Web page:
Source: Business Insider On:
- A new Netflix original documentary, “The Great Hack,” provides an inside look into the Cambridge Analytica scandal as it unfolds, with exclusive interviews from whistleblowers and journalists.
- The film also follows David Carroll, a Parsons professor who fights to get his own data back from Cambridge Analytica and has become a leading advocate for data rights in the United States.
- Business Insider spoke with Carroll about the fight for data rights and what he thinks those in the U.S. should do to improve data-protection laws ahead of the 2020 election.
It’s been well over a year since it was revealed that Cambridge Analytica improperly accessed the data of 87 million Facebook users to target advertising for President Donald Trump’s 2016 campaign.
But David Carroll still hasn’t been able to get his data back.
Carroll, an associate professor at Parsons School of Design, filed a legal claim against the company after the scandal, demanding to see what information was in his profile.
British laws allow users to request their own data if it has been processed in the UK. Even though the U.S. does not afford such data rights, Cambridge Analytica had processed the data in the UK, and Carroll believed he was entitled to it.
However, after Cambridge Analytica filed for bankruptcy and was liquidated, a British court did not grant Carroll access to his data. But he hasn’t given up — today, he is still engaged in the fight for his data, and remains optimistic that he may gain access through the British Information Commissioner’s Office in the fall.
His pursuit is depicted in “The Great Hack,” a new Netflix original documentary that provides an inside look into the Cambridge Analytica scandal and follows Carroll as it all unfolds.
The film also features interviews with Cambridge Analytica whistleblowers Brittany Kaiser and Christopher Wylie, as well as Carole Cadwalladr, the Guardian journalist who first broke the story.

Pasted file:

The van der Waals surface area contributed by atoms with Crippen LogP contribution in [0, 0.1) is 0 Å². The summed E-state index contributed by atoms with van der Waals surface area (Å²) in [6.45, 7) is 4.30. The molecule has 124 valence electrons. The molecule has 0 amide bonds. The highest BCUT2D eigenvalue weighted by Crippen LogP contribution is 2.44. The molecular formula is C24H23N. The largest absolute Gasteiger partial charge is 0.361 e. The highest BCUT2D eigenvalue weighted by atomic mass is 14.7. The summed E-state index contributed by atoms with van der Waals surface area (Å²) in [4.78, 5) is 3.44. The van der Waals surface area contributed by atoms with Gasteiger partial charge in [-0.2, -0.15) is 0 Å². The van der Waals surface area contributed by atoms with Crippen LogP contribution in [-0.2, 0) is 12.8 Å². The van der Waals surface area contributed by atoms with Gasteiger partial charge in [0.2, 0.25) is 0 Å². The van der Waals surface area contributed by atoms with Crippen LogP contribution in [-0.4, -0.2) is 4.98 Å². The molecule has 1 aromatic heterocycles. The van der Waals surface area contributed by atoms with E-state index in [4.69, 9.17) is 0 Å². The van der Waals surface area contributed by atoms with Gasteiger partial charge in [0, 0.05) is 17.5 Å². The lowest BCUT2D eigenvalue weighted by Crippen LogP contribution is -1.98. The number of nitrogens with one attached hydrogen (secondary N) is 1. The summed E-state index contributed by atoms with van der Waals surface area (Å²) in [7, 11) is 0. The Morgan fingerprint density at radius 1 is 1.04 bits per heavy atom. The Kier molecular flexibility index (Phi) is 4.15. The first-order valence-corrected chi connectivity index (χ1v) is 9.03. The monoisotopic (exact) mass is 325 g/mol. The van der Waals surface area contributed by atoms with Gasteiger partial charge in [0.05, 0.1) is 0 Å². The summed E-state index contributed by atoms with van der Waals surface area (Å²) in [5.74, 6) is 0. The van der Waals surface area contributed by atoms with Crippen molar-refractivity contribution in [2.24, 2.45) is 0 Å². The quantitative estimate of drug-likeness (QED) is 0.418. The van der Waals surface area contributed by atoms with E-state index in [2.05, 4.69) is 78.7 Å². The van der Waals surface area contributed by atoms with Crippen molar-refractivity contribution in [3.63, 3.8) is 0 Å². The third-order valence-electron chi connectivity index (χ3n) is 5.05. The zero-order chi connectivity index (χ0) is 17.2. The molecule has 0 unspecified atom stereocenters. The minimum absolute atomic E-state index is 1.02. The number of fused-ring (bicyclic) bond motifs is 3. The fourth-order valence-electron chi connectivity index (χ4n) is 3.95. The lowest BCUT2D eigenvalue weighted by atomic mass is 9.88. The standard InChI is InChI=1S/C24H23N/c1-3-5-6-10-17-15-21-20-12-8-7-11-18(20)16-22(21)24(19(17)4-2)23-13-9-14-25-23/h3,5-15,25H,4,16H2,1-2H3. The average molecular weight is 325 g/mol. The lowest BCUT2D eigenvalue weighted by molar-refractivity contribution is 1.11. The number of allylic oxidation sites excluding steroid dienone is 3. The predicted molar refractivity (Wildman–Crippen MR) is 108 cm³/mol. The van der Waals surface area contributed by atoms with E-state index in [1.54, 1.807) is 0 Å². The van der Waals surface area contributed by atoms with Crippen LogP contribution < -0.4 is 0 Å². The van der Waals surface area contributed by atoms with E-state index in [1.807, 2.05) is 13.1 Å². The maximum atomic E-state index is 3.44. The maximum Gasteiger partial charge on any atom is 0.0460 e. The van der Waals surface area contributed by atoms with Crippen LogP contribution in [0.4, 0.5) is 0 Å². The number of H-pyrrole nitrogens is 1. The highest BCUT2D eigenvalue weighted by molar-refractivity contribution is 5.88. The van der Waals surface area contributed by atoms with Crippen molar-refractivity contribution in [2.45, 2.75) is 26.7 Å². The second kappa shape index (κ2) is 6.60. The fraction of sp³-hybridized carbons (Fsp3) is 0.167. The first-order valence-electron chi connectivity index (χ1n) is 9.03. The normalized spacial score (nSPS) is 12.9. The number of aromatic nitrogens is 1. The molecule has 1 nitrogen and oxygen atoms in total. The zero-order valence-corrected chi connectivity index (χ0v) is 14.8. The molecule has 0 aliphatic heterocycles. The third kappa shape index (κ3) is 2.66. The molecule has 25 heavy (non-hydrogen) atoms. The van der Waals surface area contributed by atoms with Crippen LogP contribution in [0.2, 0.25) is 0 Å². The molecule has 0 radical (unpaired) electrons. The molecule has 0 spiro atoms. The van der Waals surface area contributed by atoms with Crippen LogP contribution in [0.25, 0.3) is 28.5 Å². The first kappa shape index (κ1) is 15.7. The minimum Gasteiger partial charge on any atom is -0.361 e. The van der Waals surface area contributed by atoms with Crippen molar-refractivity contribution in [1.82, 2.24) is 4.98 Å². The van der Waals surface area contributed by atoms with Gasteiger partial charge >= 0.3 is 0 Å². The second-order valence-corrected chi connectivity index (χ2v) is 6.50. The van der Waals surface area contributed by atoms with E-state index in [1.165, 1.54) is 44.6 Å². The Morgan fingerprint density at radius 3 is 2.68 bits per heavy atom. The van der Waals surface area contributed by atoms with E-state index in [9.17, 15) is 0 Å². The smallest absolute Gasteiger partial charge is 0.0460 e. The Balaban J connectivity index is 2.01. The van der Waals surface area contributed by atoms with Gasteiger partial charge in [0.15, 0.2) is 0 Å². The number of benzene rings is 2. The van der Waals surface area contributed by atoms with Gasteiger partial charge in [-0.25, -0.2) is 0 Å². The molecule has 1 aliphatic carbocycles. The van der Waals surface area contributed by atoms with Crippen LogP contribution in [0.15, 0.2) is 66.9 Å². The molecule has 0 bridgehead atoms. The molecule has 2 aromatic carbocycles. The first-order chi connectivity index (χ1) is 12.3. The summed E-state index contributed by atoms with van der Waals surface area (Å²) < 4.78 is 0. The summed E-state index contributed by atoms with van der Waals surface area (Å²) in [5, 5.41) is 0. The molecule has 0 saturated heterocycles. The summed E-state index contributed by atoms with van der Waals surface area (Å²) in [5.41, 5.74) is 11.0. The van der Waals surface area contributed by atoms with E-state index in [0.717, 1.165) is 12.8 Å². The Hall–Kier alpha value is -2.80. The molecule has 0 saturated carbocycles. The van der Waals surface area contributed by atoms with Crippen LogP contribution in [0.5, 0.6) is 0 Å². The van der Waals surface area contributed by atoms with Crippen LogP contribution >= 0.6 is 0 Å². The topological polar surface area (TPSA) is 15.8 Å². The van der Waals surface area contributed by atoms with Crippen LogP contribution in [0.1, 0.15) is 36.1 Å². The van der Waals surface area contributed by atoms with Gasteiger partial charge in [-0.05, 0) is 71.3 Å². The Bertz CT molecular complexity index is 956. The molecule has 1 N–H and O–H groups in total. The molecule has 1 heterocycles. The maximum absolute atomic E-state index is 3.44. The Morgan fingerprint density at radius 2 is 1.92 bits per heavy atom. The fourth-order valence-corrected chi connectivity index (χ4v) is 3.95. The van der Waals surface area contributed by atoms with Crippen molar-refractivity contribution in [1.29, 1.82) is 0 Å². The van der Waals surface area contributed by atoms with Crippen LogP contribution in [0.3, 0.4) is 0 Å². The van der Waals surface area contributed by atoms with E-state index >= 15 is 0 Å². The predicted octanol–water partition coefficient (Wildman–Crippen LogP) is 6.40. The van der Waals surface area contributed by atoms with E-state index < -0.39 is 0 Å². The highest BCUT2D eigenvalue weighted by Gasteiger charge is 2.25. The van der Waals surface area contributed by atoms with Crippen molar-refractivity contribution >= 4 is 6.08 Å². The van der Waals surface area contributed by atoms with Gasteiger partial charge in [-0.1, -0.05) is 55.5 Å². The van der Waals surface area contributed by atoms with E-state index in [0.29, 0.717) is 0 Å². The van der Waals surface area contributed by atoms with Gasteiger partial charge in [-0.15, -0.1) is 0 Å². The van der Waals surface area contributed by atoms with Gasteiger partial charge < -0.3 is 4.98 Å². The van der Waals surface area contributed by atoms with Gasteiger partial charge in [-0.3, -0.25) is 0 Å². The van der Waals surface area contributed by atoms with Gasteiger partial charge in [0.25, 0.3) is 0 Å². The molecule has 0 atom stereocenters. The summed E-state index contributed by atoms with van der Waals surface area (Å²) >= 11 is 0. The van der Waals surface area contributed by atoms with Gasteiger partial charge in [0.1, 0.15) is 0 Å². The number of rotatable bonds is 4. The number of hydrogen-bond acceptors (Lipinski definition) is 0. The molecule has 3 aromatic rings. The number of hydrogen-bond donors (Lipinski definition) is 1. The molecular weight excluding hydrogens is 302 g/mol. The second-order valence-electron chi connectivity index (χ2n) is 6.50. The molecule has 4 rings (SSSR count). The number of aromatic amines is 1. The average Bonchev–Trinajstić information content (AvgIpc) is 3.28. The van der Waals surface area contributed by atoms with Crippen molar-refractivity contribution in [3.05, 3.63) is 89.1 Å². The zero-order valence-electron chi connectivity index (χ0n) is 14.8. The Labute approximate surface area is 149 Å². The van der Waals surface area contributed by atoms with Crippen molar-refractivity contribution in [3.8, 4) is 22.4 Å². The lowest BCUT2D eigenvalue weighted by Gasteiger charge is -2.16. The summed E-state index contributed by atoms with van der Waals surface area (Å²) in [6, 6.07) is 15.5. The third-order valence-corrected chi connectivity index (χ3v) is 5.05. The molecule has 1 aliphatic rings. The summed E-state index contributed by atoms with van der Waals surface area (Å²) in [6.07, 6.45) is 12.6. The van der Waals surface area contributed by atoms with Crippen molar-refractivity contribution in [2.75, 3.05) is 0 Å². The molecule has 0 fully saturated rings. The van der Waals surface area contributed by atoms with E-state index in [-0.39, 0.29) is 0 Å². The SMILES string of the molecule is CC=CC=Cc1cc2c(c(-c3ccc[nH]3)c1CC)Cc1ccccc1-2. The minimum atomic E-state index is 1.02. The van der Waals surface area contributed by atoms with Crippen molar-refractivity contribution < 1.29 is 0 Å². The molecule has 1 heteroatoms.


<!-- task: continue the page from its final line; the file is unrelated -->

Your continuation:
Business Insider spoke with Carroll about the fight for his own data, what the U.S. can do to improve data privacy ahead of the 2020 election, and the broader struggle for data rights.
This interview has been lightly edited and condensed for clarity and length.
Your attempt to retrieve the data that Cambridge Analytica collected on you is a leading storyline in “The Great Hack.” What can people do to protect their individual data and what have you learned from your struggle?
My pursuit is a highly individualized narrative, which obscures the reality that it’s a story about all of us. Quitting your Facebook account doesn’t do anything. You can try to do the work of going through all your settings and being really hygienic about your data, but it’s only going to reduce the scope of data leaking all over the place. It’s certainly not going to have a total effect that people might want.
Climate change is a better metaphor for the problem because individuals cannot solve the problem with their own behavior, nor are they really responsible to do that. It’s not feasible. We can’t stop climate change as individuals, it does require a collective response.
Data protection is a structural problem. We don’t have effective ways to hold companies accountable and to enforce when they commit data crimes because we don’t even have a way to define, let alone prosecute, these data crimes. We can see that the existing tools we have are not succeeding at what they’re supposed to do. They’re not fit for purpose.
There have been growing calls for new legal frameworks to address how technology has changed our society. The EU passed the General Data Protection Regulation (GDPR) last year. Why doesn’t the U.S. have something similar?
Europeans have data rights. Americans don’t have the same rights. The irony is that if Cambridge Analytica had not exported the data to England and kept it in the U.S., I would have had no recourse at all. I could have asked for my data and they could have denied the request with no obligation to respond.